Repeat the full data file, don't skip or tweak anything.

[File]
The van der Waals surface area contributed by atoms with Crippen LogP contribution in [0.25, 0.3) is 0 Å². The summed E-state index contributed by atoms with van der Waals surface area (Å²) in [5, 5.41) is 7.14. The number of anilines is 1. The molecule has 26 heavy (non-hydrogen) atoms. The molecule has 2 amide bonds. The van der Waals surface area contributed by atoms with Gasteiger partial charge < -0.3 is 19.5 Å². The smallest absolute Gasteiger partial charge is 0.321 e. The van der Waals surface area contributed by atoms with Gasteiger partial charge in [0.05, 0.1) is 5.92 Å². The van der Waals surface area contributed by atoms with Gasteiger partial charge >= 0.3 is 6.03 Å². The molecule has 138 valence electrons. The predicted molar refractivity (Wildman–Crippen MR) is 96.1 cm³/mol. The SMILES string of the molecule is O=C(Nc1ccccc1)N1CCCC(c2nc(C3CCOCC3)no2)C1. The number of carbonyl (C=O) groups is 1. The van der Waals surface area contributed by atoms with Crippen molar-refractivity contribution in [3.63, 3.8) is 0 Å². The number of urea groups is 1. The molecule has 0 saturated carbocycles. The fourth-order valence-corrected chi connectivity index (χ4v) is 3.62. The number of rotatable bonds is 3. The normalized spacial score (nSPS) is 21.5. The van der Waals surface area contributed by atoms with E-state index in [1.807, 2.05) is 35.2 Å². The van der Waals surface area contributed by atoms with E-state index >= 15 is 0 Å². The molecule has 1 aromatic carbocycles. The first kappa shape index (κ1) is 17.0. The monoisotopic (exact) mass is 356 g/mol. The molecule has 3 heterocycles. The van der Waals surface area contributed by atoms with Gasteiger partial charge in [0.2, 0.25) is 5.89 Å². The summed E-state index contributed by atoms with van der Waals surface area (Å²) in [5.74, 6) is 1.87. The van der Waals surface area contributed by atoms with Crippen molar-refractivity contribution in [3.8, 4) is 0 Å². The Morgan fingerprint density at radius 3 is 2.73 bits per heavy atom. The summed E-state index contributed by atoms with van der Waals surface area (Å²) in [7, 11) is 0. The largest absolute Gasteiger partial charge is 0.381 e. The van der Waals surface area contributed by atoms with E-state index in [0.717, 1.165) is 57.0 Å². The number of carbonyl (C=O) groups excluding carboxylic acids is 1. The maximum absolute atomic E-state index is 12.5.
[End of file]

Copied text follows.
The van der Waals surface area contributed by atoms with Crippen LogP contribution in [0.25, 0.3) is 0 Å². The summed E-state index contributed by atoms with van der Waals surface area (Å²) in [5, 5.41) is 7.14. The number of anilines is 1. The molecule has 26 heavy (non-hydrogen) atoms. The molecule has 2 amide bonds. The van der Waals surface area contributed by atoms with Gasteiger partial charge < -0.3 is 19.5 Å². The smallest absolute Gasteiger partial charge is 0.321 e. The van der Waals surface area contributed by atoms with Gasteiger partial charge in [0.05, 0.1) is 5.92 Å². The van der Waals surface area contributed by atoms with Gasteiger partial charge >= 0.3 is 6.03 Å². The molecule has 138 valence electrons. The predicted molar refractivity (Wildman–Crippen MR) is 96.1 cm³/mol. The SMILES string of the molecule is O=C(Nc1ccccc1)N1CCCC(c2nc(C3CCOCC3)no2)C1. The number of carbonyl (C=O) groups is 1. The van der Waals surface area contributed by atoms with Crippen molar-refractivity contribution in [3.63, 3.8) is 0 Å². The number of urea groups is 1. The molecule has 0 saturated carbocycles. The fourth-order valence-corrected chi connectivity index (χ4v) is 3.62. The number of rotatable bonds is 3. The normalized spacial score (nSPS) is 21.5. The van der Waals surface area contributed by atoms with E-state index in [1.807, 2.05) is 35.2 Å². The van der Waals surface area contributed by atoms with E-state index >= 15 is 0 Å². The molecule has 1 aromatic carbocycles. The first kappa shape index (κ1) is 17.0. The monoisotopic (exact) mass is 356 g/mol. The molecule has 3 heterocycles. The van der Waals surface area contributed by atoms with Gasteiger partial charge in [0.2, 0.25) is 5.89 Å². The summed E-state index contributed by atoms with van der Waals surface area (Å²) in [5.74, 6) is 1.87. The van der Waals surface area contributed by atoms with Crippen molar-refractivity contribution in [3.8, 4) is 0 Å². The Morgan fingerprint density at radius 3 is 2.73 bits per heavy atom. The summed E-state index contributed by atoms with van der Waals surface area (Å²) in [7, 11) is 0. The largest absolute Gasteiger partial charge is 0.381 e. The van der Waals surface area contributed by atoms with E-state index in [0.717, 1.165) is 57.0 Å². The number of carbonyl (C=O) groups excluding carboxylic acids is 1. The maximum absolute atomic E-state index is 12.5.